I started, and Dronja swore, and then demanded to know what it knew about the raid. “Only that the guilds had already been raided when the council came down on them. I am only assuming that you have some knowledge of that, due to your particular situation. But that is not why I am here; I understand that you have been seeking Brother Jolston, am I correct?” This creature’s knowledge of our intentions startled me yet again, as the only time that we had discussed searching for Brother Jolston in public had been with Father Mincely. “How do you know that?” I asked. “We were going to start looking for you after breakfast today, and we hadn’t informed anyone of that fact yet.” I stated flatly.
“Shall we go up to your rooms? I think that it would be for the best if what I have to say were not heard by others. After all, there are some secrets of the past that I know that would cause problems for you were they to become common knowledge. It asked gently as our food was delivered. I nodded and grabbed my plate, hurrying up to our rooms while Dronja and the stranger followed more slowly. Placing the food on the desk, I grabbed a crossbow and loaded it, then set it down next to my food, dropping a cleaning rag over it to disguise the fact that it was loaded. Another crossbow, larger and heavier than the one on the desk, went on the couch, with a cleaning rag over it as well. The bolts that I loaded were just normal wooden bolts, however there were other, more powerful bolts nearby and accessible, with all variety of enchantments on them, should it prove necessary.
Moments after I had finished my preparations and sat down at the desk and pretended to have started eating, Dronja and the stranger walked in. Dronja glanced at the crossbow next to me, then at the one on the couch, before casually going to recline on the couch with one hand lying on the crossbow as if it had naturally fallen there. “Well, now that we are here where no one will overhear us, what is it that you wanted to tell us? Oh, and please remove your helmet so that we may see your face.” Dronja said calmly. I tensed, for if this person meant any harm to us, now would most likely be the time for it.
The stranger laughed for a moment, its voice again showing that bell-like ringing that I noticed earlier, before replying “Why should I remove my helmet when you can already see my face? It’s the same as me asking you to remove your head so that I may see your face.” I was completely confused by this response, however Dronja was not. “Steel person.” He muttered under his breath. “Huh?” I asked. “This is a steel person. Steel people are magical constructs made from suits of armor that are of a superior quality, such as the quality that I’m ordering for you, except that instead of being just enchantments of protection and then like, a good portion of the enchantments on a suit of armor destined to become a steel person are various spells of animation, which brings the suit of armor to life as it were. Often they are used either as personal bodyguards or as spies and assassins, depending on what style of armor is used and what enchantments are placed on it.” Dronja replied. I nodded my understanding and he continued on. “Now that I’ve identified what you are, I’d like to know who you are, and what you are wanting of us.”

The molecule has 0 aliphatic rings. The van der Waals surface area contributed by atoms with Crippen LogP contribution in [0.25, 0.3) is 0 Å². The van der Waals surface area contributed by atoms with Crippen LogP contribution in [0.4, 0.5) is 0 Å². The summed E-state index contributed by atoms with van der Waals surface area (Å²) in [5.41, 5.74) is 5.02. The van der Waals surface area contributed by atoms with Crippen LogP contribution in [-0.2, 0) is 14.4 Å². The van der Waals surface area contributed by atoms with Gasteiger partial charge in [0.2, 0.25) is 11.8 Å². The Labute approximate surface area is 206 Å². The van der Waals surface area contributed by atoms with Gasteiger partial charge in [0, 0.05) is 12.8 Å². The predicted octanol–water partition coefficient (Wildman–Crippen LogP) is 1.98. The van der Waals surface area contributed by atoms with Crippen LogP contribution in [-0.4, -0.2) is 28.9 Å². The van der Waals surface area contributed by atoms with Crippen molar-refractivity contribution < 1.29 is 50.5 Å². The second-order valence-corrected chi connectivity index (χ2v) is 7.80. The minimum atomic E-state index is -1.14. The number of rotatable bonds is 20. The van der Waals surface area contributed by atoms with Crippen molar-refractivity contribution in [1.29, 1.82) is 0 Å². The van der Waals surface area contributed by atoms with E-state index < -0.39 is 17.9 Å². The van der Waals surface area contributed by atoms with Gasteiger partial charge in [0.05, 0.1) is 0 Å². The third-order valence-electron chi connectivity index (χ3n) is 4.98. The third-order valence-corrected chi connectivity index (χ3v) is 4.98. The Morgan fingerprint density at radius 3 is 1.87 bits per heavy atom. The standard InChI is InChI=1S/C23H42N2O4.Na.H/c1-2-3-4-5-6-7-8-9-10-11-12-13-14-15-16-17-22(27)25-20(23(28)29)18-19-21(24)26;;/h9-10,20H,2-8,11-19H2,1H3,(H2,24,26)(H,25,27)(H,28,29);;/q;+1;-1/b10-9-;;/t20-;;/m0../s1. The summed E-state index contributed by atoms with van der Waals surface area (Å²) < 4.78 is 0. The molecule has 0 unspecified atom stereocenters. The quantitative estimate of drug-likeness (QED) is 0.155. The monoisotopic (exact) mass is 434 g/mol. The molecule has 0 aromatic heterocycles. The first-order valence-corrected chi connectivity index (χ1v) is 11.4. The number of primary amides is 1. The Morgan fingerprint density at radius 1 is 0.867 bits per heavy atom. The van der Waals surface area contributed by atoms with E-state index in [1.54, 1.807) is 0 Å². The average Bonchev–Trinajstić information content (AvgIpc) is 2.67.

“I would be Brother Jolston, and I believe that it is you who wanted to speak to me rather than the other way around.” It (he?) replied, surprising the both of us. “I see that you are surprised.” he continued. “Most people think that they are looking for something human, or at least humanoid, and most definitely living rather than animated. It’s part of the reason that I am so difficult to locate when I don’t want to be found. That is not the only benefit of being a construct, since I was intended at least in part to spy on some of my masters rivals when I was created, I am very difficult to lie to, and I am good at keeping myself from being noticed when I don’t want to. Now, what is it that you were wanting? Father Mincely wasn’t very specific in his information beyond that you were looking for me…”
I looked to Dronja before taking the initiative to reply, since he simply shrugged at my enquiring glance. “We wish to be married. A friend of ours mentioned Father Mincely as a person who might be more open minded about our past. Unfortunately, he was not nearly as open minded as we had hoped, and said that he would only marry us if you said that you believed we had changed.”
“Somehow I don’t think that it is your past that is the problem, just his. Isn’t that right Dronja?” He asked kindly. “Yes, I agree with you on that, Seeche’s history is innocent enough.” He replied softly. “Do you think that you have changed, and put the past behind you?” Brother Jolston asked, just as softly. “Yes and no.” Dronja replied. “To put the past behind me, and to completely ignore it would be suicide. However, while I have learned much from it, I have put those skills to other uses since the curse was lifted from me.”
“Few are able to see that the answer is both, as you have seen so clearly. Tell Father Mincely that you wish him to know that you have learned from the past, and then put it behind you. If he does not marry you after you tell him this, then I shall be paying him a visit as he has too long of a memory.” Brother Jolston replied, walking to the door. Turning back, he continued, “Do you think that you can remember that? I have said that you have learned from the past and left it behind you where it belongs, as it is the past and over with. And now I must bid you good day, as it is time for me to be leaving. Oh, and good luck, may your love for each other be great.”
And with that, he walked out the door and left us to our thoughts. “Well, that wasn’t what we expected.” Dronja finally stated after a time, putting words to my confusion.